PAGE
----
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Applied Behaviour Analysis: Observing Real-Life Examples of ABA in Action

Reflection Assignment Overview

Rationale: An effective way to learn the principles of Applied Behaviour Analysis is to identify and describe “everyday” scenarios that demonstrate “ABA in Action”. This individual reflection assignment provides students the opportunity to observe real life or fictional interactions and describe how behaviour analysis is involved. Your reflections can relate to your life, the lives of those around you, as well as fictionalized or media portrayals of others. Reflections can discuss a situation involving;
• Yourself
• A friend or family member
• A celebrity
• A character in a movie or television series (reality or fiction)
There are 5 journal reflections. Based on each lecture, you may choose to observe the discussed principles/theories/concepts in your everyday life. The following are some suggestions for reflections, you are welcome to come up with your own as well:
1) Reflect on the philosophical attitudes of behaviour analysis: determinism, empiricism, replication, experimentation, parsimony, and philosophic doubt. Describe each attitude and give one example of how it can be employed in every- day life. For example: how can philosophic doubt (constant questioning of the truth) be applied to everyday life?
2) Psychology was dominated by mentalistic approaches prior to behaviourism. Compare and contrast two different perspective on behaviour. You can choose from mentalism, radical behaviourism, methodological behaviourism, and structuralism. How is behaviour, including thoughts and feelings, viewed by each perspective? How might this perspective be limited?
3) Behaviour analysts look at behaviour in objective, operationalized terms. Describe an example of how this course has taught you to look at your own or someone else’ behaviour differently (e.g., from “he is lazy” to “he does not complete assignments on time or at all”). How has this new way to talk about behaviour changed how you think about the person? Their behaviour? What you might do to change the behaviour?
4) Reinforcement is one of the most important concepts you will learn in this course. Describe 3 examples of positive and negative reinforcement that you have observed in your own or others’ lives. When is the effect of positive and negative reinforcement most and least likely to impact your behaviour? (Think about motivating operations.) 
5) Reinforcement often accidentally increases problematic or dysfunctional behaviours. Describe two examples where you or someone else may have inadvertently reinforced a problematic behaviour. What happened? How did the situation play out? How could this situation have been handled differently?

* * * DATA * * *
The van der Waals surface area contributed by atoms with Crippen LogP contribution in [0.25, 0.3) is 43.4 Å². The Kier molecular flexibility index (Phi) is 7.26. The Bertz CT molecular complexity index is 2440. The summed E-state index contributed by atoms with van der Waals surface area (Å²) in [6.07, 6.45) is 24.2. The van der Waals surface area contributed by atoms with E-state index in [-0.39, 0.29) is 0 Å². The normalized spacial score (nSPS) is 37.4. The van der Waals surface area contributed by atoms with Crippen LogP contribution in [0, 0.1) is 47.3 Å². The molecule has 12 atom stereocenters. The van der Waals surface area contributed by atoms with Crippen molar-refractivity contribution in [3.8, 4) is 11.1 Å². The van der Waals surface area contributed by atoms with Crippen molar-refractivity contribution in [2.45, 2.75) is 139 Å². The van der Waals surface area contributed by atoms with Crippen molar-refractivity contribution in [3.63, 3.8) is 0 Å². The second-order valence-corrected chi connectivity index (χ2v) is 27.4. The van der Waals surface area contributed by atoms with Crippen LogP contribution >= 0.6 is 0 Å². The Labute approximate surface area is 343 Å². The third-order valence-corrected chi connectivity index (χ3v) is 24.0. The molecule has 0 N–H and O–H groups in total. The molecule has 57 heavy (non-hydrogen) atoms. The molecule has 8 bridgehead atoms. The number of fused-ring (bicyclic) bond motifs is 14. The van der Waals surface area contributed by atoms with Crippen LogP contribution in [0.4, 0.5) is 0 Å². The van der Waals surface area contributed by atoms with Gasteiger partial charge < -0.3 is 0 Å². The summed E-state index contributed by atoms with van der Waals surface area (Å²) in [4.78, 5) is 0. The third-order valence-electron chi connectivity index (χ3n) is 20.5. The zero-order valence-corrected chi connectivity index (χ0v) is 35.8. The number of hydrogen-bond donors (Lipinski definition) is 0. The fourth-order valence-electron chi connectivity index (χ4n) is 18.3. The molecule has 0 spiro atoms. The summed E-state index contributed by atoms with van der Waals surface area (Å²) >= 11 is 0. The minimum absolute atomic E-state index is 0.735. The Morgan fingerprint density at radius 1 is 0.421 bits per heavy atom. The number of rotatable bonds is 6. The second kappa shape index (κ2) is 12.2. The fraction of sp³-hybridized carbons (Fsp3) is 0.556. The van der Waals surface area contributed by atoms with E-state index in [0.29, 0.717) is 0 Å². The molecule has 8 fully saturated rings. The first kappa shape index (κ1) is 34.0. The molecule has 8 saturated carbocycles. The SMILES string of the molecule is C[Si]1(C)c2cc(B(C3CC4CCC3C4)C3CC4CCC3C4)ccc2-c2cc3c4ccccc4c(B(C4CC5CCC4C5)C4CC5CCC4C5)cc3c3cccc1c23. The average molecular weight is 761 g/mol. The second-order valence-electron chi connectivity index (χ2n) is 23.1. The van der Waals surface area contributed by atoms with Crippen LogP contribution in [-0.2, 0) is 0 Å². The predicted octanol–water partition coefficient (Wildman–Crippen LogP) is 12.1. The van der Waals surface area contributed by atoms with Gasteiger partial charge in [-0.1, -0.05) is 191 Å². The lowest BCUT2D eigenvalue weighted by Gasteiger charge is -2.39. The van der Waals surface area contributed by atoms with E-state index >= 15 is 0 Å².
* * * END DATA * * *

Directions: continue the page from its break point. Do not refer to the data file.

6) Behaviours are often both punished and reinforced (e.g., staying up all night with your friends is immediately reinforced by the enjoyable experiences you share with them, then punished the next day by how tired you feel). Whether the behaviour increases, or decreases is dependent on whether the reinforcement or the punishment is more powerful to the person. Describe an example of abehaviour which is both punished and reinforced. How did the conflicting consequences affect the behaviour?
7) Looking at reinforcement helps us to understand our own and others’ motivations. Describe a behaviour that you did not understand until you looked at the reinforcement that must be maintaining it. How did you figure out what was reinforcing the behaviour? Why is this reinforcement effective in maintaining or increasing the behaviour
8) Try implementing reinforcement in order to influence someone’s behaviour. What happened? What did you notice? How did it work out?
9) Reflect on how the three-term contingency appears in your life. Provide 3 examples of the contingency. Identify the stimulus-response-stimulus (ABC) for each scenario.
10) Think about the rules that may govern yours or someone else’s behaviour in certain environments. Explain the rule according to behaviour principles. What may be maintaining this rule?
11) Think about a time when punishment effectively changed yours or someone else’s behaviour. What happened? How was punishment used? Explain the principles that were likely in effect to alter the behaviour. 

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